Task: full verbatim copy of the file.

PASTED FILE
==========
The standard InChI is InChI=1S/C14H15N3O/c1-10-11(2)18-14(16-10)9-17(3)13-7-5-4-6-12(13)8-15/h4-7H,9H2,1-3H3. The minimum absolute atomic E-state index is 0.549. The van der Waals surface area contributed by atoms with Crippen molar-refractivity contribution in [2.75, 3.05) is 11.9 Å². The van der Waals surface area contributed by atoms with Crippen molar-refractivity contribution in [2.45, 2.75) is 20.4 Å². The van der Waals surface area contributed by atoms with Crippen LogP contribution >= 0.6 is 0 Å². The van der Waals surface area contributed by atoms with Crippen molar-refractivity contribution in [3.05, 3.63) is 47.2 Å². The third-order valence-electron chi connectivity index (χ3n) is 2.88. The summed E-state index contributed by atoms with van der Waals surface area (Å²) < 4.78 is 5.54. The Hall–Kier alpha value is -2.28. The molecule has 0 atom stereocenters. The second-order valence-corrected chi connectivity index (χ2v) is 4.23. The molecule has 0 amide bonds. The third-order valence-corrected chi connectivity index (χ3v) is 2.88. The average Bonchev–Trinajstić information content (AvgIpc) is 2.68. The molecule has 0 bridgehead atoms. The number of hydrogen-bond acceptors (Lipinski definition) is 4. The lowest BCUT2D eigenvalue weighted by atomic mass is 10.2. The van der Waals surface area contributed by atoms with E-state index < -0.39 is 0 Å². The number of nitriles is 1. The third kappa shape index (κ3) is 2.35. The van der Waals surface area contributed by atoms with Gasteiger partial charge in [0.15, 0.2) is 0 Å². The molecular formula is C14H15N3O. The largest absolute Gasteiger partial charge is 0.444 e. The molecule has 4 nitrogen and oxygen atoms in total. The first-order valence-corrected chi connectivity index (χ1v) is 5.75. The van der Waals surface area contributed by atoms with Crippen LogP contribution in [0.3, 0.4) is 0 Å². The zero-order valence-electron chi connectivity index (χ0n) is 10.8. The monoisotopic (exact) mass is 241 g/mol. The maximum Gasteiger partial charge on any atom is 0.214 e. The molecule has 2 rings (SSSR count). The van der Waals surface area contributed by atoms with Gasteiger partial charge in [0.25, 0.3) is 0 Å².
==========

The standard InChI is InChI=1S/C14H15N3O/c1-10-11(2)18-14(16-10)9-17(3)13-7-5-4-6-12(13)8-15/h4-7H,9H2,1-3H3. The minimum absolute atomic E-state index is 0.549. The van der Waals surface area contributed by atoms with Crippen molar-refractivity contribution in [2.75, 3.05) is 11.9 Å². The van der Waals surface area contributed by atoms with Crippen molar-refractivity contribution in [2.45, 2.75) is 20.4 Å². The van der Waals surface area contributed by atoms with Crippen LogP contribution >= 0.6 is 0 Å². The van der Waals surface area contributed by atoms with Crippen molar-refractivity contribution in [3.05, 3.63) is 47.2 Å². The third-order valence-electron chi connectivity index (χ3n) is 2.88. The summed E-state index contributed by atoms with van der Waals surface area (Å²) < 4.78 is 5.54. The Hall–Kier alpha value is -2.28. The molecule has 0 atom stereocenters. The second-order valence-corrected chi connectivity index (χ2v) is 4.23. The molecule has 0 amide bonds. The third-order valence-corrected chi connectivity index (χ3v) is 2.88. The average Bonchev–Trinajstić information content (AvgIpc) is 2.68. The molecule has 0 bridgehead atoms. The number of hydrogen-bond acceptors (Lipinski definition) is 4. The lowest BCUT2D eigenvalue weighted by atomic mass is 10.2. The van der Waals surface area contributed by atoms with E-state index < -0.39 is 0 Å². The number of nitriles is 1. The third kappa shape index (κ3) is 2.35. The van der Waals surface area contributed by atoms with Gasteiger partial charge in [0.15, 0.2) is 0 Å². The molecular formula is C14H15N3O. The largest absolute Gasteiger partial charge is 0.444 e. The molecule has 4 nitrogen and oxygen atoms in total. The first-order valence-corrected chi connectivity index (χ1v) is 5.75. The van der Waals surface area contributed by atoms with Crippen LogP contribution in [0.3, 0.4) is 0 Å². The zero-order valence-electron chi connectivity index (χ0n) is 10.8. The monoisotopic (exact) mass is 241 g/mol. The maximum Gasteiger partial charge on any atom is 0.214 e. The molecule has 2 rings (SSSR count). The van der Waals surface area contributed by atoms with Gasteiger partial charge in [0.25, 0.3) is 0 Å².